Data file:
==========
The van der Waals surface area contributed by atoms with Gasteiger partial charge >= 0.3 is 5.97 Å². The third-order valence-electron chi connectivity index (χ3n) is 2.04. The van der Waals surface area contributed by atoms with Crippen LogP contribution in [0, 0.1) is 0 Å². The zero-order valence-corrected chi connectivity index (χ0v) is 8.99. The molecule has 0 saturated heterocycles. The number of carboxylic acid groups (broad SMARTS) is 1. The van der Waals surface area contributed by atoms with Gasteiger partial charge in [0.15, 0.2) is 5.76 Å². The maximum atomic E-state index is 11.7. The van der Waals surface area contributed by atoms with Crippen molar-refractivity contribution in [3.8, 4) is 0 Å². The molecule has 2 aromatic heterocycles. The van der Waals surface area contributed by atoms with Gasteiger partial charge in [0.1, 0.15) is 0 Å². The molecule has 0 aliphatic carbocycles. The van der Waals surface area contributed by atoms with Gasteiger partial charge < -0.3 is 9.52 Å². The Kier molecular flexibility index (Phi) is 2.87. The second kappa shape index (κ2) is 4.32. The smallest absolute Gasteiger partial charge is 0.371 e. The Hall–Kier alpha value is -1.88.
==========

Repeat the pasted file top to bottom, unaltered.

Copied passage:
The van der Waals surface area contributed by atoms with Gasteiger partial charge >= 0.3 is 5.97 Å². The third-order valence-electron chi connectivity index (χ3n) is 2.04. The van der Waals surface area contributed by atoms with Crippen LogP contribution in [0, 0.1) is 0 Å². The zero-order valence-corrected chi connectivity index (χ0v) is 8.99. The molecule has 0 saturated heterocycles. The number of carboxylic acid groups (broad SMARTS) is 1. The van der Waals surface area contributed by atoms with Gasteiger partial charge in [0.15, 0.2) is 5.76 Å². The maximum atomic E-state index is 11.7. The van der Waals surface area contributed by atoms with Crippen molar-refractivity contribution in [3.8, 4) is 0 Å². The molecule has 2 aromatic heterocycles. The van der Waals surface area contributed by atoms with Gasteiger partial charge in [0.1, 0.15) is 0 Å². The molecule has 0 aliphatic carbocycles. The van der Waals surface area contributed by atoms with Gasteiger partial charge < -0.3 is 9.52 Å². The Kier molecular flexibility index (Phi) is 2.87. The second kappa shape index (κ2) is 4.32. The smallest absolute Gasteiger partial charge is 0.371 e. The Hall–Kier alpha value is -1.88.